On their 2017 recording Journey to the Mountain of Forever, the duo of tenor saxophonist Binker Golding and drummer Moses Boyd modulated intensity like a controlled burn. Plenty of fire and smoke filled the air, but the duo steered the path of destruction with a precision that belied the music’s volatility. On their newest, they strike a match and spend the entirety of the album fanning the flames higher and higher. This live set sees the return of collaborators Yussef Dayes on drums, Tori Handsley on harp, Evan Parker with his saxophones, and Byron Wallen on trumpet. There was an unmissable spiritual jazz element to their 2017 studio set, and while it’s not as strong on this session, it makes its presence felt on tracks like “Mishkaku’s Tale” and “The Death of Light.” There’s a whole lot of reasons to be excited about the modern jazz emanating from the U.K. scene. Binker and Moses are an obvious example.

Nicolas Moreaux
Far Horizons

Considering two drummers fill six of the slots on this recording, it’s somewhat remarkable how heavily the music is skewed toward melody. The percussive aspect is greatly eclipsed by Nicolas Moreaux, and how his melodies are a thick moonbeam splashed across a sky of pulsing starlight. It was no different on Moreaux’s excellent 2013 release Fall Somewhere (and with nearly the same lineup) or his Belleville Project with alto saxophonist Jeremy Udden, where the rhythmic component behaved as subtext to the melodic imagery, emphasizing subtle melodies alternate to those stated boldly by the woodwind and guitar front line. Moreaux’s sextet is comprised of European all-stars that you should know: guitarist Pierre Perchaud, alto saxophonist Olivier Bogé, tenor saxophonist Christophe Panzani, and drummers Karl Jannuska and Antoine Paganotti are each a path leading to more fantastic music.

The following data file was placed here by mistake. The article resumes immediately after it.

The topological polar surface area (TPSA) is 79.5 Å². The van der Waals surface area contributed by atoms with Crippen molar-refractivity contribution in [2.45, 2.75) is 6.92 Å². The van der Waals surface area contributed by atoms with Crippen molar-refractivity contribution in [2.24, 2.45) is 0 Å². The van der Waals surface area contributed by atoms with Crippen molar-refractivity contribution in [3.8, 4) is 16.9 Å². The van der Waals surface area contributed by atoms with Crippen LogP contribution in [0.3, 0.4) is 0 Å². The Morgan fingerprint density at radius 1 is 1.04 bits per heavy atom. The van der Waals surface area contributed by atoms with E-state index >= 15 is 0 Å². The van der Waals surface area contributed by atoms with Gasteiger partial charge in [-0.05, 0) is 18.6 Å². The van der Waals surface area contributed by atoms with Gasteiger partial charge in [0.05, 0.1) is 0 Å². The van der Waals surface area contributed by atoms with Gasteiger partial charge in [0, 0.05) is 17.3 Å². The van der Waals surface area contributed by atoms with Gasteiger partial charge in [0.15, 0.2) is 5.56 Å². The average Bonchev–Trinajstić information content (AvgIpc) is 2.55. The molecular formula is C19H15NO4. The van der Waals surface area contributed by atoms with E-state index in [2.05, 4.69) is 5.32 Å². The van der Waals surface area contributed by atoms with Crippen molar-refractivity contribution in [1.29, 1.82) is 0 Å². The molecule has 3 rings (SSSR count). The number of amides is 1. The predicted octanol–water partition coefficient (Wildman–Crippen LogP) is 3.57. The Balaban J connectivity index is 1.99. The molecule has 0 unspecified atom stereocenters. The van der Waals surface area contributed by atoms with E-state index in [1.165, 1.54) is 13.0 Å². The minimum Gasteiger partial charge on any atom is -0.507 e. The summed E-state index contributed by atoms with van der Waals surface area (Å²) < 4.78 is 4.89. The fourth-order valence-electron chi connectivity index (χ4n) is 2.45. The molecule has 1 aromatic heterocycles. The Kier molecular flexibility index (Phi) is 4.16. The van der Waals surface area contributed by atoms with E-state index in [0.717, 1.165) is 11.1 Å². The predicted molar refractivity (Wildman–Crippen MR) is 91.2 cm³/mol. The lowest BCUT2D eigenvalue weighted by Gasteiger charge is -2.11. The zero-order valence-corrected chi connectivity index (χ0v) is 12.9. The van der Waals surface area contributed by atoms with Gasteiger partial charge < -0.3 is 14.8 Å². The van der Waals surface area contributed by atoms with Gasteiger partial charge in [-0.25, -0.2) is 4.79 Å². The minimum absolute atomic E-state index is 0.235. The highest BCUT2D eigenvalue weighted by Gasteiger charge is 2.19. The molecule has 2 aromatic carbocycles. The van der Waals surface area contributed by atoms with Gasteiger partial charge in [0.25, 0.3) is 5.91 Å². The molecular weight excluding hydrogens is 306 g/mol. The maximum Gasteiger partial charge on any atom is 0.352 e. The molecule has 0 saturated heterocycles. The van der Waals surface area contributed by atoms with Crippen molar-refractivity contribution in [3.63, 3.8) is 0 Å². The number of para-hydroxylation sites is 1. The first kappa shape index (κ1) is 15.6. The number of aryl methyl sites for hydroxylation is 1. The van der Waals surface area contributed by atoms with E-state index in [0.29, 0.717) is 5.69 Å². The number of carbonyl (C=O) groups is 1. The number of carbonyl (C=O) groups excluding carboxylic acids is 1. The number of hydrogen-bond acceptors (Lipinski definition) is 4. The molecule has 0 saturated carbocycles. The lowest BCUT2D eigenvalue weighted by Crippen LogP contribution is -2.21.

Redwood Tango Ensemble
Prizefighter


This music behaves like a dream—the changes in tone and tenor present themselves unexpectedly, and the causal relationships, if any exist, are shrouded in mystery. But dreams possess a certain, inexplicable logic, and Charles Gorczynski achieves this by employing the melody as a common thread to tie the different stages of Prizefighter into a single vision. The Chicago saxophonist moved to Oakland, took up the bandoneón, immersed himself in the tango scene, and now there’s a compelling new album to talk about. This absorbing music is at its best when it transitions between states of chaos and a uniform drone. That it happens to be Prizefighter’s best quality isn’t surprising, since Gorcynski’s past in the free jazz scene and in the ambient-electronic duo Colorist (with Charles Rumback) speaks directly to his talent at creating shapes without structure and inciting a state of hypnosis with the wave of a note. This new direction is a nice surprise, and from an artist that is known for them.

Otis Sandsjö
Y-OTIS